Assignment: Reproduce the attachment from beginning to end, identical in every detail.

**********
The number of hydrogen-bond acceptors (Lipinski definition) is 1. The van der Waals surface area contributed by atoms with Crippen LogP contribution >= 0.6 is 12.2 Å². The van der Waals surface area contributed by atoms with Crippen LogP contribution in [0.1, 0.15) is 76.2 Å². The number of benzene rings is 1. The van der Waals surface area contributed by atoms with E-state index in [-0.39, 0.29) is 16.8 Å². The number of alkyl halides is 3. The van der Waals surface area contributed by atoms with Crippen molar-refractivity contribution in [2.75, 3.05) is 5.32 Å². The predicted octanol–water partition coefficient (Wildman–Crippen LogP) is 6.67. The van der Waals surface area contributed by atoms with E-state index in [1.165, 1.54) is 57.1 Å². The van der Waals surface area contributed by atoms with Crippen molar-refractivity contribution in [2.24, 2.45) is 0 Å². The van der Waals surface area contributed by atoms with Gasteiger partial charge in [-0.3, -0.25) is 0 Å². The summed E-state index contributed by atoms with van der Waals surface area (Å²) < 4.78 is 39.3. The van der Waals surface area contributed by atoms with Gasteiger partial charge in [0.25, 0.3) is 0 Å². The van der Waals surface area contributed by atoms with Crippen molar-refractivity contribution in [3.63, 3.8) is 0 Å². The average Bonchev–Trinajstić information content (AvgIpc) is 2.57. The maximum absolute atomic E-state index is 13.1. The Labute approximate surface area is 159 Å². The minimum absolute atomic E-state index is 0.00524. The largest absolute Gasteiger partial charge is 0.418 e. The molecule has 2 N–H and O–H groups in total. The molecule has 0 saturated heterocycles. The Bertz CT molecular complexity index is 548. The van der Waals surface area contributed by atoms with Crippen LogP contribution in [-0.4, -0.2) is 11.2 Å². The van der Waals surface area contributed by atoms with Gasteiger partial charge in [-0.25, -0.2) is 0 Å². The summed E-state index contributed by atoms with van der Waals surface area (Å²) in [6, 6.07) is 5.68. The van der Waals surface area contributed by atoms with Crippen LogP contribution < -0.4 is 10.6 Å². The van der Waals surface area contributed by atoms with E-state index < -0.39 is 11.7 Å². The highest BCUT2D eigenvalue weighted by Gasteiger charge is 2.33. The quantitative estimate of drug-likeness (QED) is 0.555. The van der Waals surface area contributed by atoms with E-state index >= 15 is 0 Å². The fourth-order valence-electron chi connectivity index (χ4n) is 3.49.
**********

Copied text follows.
The number of hydrogen-bond acceptors (Lipinski definition) is 1. The van der Waals surface area contributed by atoms with Crippen LogP contribution >= 0.6 is 12.2 Å². The van der Waals surface area contributed by atoms with Crippen LogP contribution in [0.1, 0.15) is 76.2 Å². The number of benzene rings is 1. The van der Waals surface area contributed by atoms with E-state index in [-0.39, 0.29) is 16.8 Å². The number of alkyl halides is 3. The van der Waals surface area contributed by atoms with Crippen molar-refractivity contribution in [2.75, 3.05) is 5.32 Å². The predicted octanol–water partition coefficient (Wildman–Crippen LogP) is 6.67. The van der Waals surface area contributed by atoms with E-state index in [1.165, 1.54) is 57.1 Å². The van der Waals surface area contributed by atoms with Crippen molar-refractivity contribution in [2.24, 2.45) is 0 Å². The van der Waals surface area contributed by atoms with Gasteiger partial charge in [-0.3, -0.25) is 0 Å². The summed E-state index contributed by atoms with van der Waals surface area (Å²) < 4.78 is 39.3. The van der Waals surface area contributed by atoms with Gasteiger partial charge in [0.25, 0.3) is 0 Å². The van der Waals surface area contributed by atoms with Crippen molar-refractivity contribution in [3.63, 3.8) is 0 Å². The average Bonchev–Trinajstić information content (AvgIpc) is 2.57. The maximum absolute atomic E-state index is 13.1. The Labute approximate surface area is 159 Å². The minimum absolute atomic E-state index is 0.00524. The largest absolute Gasteiger partial charge is 0.418 e. The molecule has 2 N–H and O–H groups in total. The molecule has 0 saturated heterocycles. The Bertz CT molecular complexity index is 548. The van der Waals surface area contributed by atoms with Crippen LogP contribution in [-0.4, -0.2) is 11.2 Å². The van der Waals surface area contributed by atoms with Gasteiger partial charge in [-0.25, -0.2) is 0 Å². The summed E-state index contributed by atoms with van der Waals surface area (Å²) in [6, 6.07) is 5.68. The van der Waals surface area contributed by atoms with Crippen LogP contribution < -0.4 is 10.6 Å². The van der Waals surface area contributed by atoms with E-state index < -0.39 is 11.7 Å². The highest BCUT2D eigenvalue weighted by Gasteiger charge is 2.33. The quantitative estimate of drug-likeness (QED) is 0.555. The van der Waals surface area contributed by atoms with E-state index >= 15 is 0 Å². The fourth-order valence-electron chi connectivity index (χ4n) is 3.49.